For the Love of Mathematics
Few high school students associate mathematics with playfulness. In this paper, we offer a series of lessons focused on the underlying algebraic structures of the Rubik's Cube. The Rubik's Cube offers students an interesting space to enjoy the playful side of mathematics, while appreciating mathematics otherwise lost in routine experiences.
This month's Growing Problem Solvers focuses on Data Analysis across all grades beginning with visual representations of categorical data and moving to measures of central tendency using a “working backwards” approach.
Given the prominence of group work in mathematics education policy and curricular materials, it is important to understand how students make sense of mathematics during group work. We applied techniques from Systemic Functional Linguistics to examine how students positioned themselves during group work on a novel task in Algebra II classes. We examined the patterns of positioning that students demonstrated during group work and how students' positioning moves related to the ways they established the resources, operations, and product of a task. Students who frequently repositioned themselves created opportunities for mathematical reasoning by attending to the resources and operations necessary for completing the task. The findings of this study suggest how students' positioning and mathematical reasoning are intertwined and jointly support collaborative learning through work on novel tasks.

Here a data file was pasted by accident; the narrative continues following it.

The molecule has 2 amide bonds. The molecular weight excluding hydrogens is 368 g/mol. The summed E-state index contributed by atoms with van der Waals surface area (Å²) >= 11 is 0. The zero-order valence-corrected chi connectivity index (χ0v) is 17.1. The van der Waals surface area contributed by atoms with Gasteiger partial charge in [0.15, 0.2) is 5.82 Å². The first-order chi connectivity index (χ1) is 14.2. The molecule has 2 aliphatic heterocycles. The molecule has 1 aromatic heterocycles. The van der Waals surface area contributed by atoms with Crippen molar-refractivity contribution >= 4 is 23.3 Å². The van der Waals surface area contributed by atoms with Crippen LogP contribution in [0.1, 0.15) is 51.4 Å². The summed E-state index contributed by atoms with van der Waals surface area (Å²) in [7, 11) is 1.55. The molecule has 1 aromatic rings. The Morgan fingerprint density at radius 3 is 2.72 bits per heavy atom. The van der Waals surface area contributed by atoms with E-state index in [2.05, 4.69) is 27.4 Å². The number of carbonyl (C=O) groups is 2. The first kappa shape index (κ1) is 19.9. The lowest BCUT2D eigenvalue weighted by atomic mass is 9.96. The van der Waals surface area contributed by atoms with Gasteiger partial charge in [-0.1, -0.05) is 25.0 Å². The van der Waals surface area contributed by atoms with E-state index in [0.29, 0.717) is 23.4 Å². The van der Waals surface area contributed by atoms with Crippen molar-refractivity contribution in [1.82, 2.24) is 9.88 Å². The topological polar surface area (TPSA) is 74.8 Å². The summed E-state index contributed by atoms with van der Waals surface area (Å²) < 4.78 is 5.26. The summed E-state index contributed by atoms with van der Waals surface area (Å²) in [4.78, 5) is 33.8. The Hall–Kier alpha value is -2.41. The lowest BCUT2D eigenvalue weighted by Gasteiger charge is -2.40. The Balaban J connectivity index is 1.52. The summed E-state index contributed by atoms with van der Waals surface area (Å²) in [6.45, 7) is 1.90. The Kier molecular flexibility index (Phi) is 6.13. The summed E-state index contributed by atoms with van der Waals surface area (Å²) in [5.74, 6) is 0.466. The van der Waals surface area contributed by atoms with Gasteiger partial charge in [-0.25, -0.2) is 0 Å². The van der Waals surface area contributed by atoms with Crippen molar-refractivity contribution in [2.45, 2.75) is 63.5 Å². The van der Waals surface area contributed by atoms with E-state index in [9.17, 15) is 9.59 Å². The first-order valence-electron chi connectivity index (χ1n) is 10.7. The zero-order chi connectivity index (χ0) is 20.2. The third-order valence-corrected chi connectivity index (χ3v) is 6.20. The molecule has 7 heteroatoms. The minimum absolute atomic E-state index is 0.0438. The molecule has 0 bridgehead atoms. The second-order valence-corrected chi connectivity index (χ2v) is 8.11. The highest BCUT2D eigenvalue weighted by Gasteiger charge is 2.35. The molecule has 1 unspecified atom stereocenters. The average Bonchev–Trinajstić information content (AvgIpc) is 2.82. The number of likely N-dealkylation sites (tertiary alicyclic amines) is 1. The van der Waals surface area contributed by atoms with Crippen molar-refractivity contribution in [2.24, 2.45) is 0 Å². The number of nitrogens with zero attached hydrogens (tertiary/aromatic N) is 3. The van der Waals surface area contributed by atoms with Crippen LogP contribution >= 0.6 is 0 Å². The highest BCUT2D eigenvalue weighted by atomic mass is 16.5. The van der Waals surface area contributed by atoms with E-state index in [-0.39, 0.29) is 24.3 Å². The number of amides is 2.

Research on students' learning has made it clear that learning happens through an interaction with others and through communication. In the classroom, the more students talk and discuss their ideas, the more they learn. However, within a one-hour period, it is hard to give everyone an equal opportunity to talk and share their ideas. Organizing students in groups distributes classroom talk more widely and equitably (Cohen and Lotan 1997).
Given two slices of bread—a problem and the answer—students fill in the fixings: their own mathematics reasoning.
When calculating the area of a trapezoid, students use a range of problem-solving strategies and measurement concepts.
Conjecturing is central to the work of reasoning and proving. This task gives fourth and fifth graders a chance to make conjectures and prove (or disprove) them.
A second-grade teacher challenges the raise-your-hand-to-speak tradition and enables a classroom community of student-driven conversations that share both mathematical understandings and misunderstandings.
Communicating reasoning and constructing models fold nicely into a geometry activity involving the building of nesting boxes.